• Then, have the little conversation now. We can pay a little now--in awkwardness, difficult emotions, etc.--or a lot later. It may feel easier to skip it for now, but that bill will come due eventually, with compounded interest. For example, maybe you feel like your spouse doesn’t communicate family calendar items to you very well. Since you’re working harder now to first take responsibility for your own stuff, you realize you’re feeling increasingly resentful about this because it can create a lot of inconvenience for you. You’re also taking new responsibility for the fact that you’ve never actually brought it up. So, the next time it happens, you break free of the Status Quo and risk having a little conversation about it in the moment instead of letting it slide by unaddressed again.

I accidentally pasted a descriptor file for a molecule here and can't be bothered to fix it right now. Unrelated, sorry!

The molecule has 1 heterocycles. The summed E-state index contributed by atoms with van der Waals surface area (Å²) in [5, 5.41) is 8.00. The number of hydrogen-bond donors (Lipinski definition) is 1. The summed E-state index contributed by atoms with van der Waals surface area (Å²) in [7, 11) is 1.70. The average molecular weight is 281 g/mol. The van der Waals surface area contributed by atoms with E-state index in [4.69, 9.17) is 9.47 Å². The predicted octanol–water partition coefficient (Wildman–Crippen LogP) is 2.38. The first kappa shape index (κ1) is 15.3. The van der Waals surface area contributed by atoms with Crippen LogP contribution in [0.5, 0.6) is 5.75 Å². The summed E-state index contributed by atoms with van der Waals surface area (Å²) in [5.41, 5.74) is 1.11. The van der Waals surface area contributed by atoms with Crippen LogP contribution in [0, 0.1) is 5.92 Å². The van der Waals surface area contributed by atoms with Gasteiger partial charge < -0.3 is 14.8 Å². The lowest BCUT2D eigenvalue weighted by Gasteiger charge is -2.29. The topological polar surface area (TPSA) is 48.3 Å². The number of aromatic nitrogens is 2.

Lunch & Learn

One way that my wife and I have the little conversations now before they become big, hairy conversations is by having lunch together once a week. Sometimes one of us has something specific to discuss. But often, there’s no specific agenda other than creating a regular time for the little conversations to occur as needed. When we’re in this habit, the quality of our capital-C Conversation is usually much better. When we fall out of this habit, the quality typically declines, slowly but surely.


Experiment with what works for you.


But whatever you do, don’t put off having the little conversation now before you’re forced to have the big, hairy conversation later.

Creating a capital-C Conversation with those closest to us that we’ll be proud of in hindsight is the ongoing work of a lifetime. This work compounds over time, so the investment we make in it today matters.


To Sum Up...

Let’s recap the key points we’ve covered.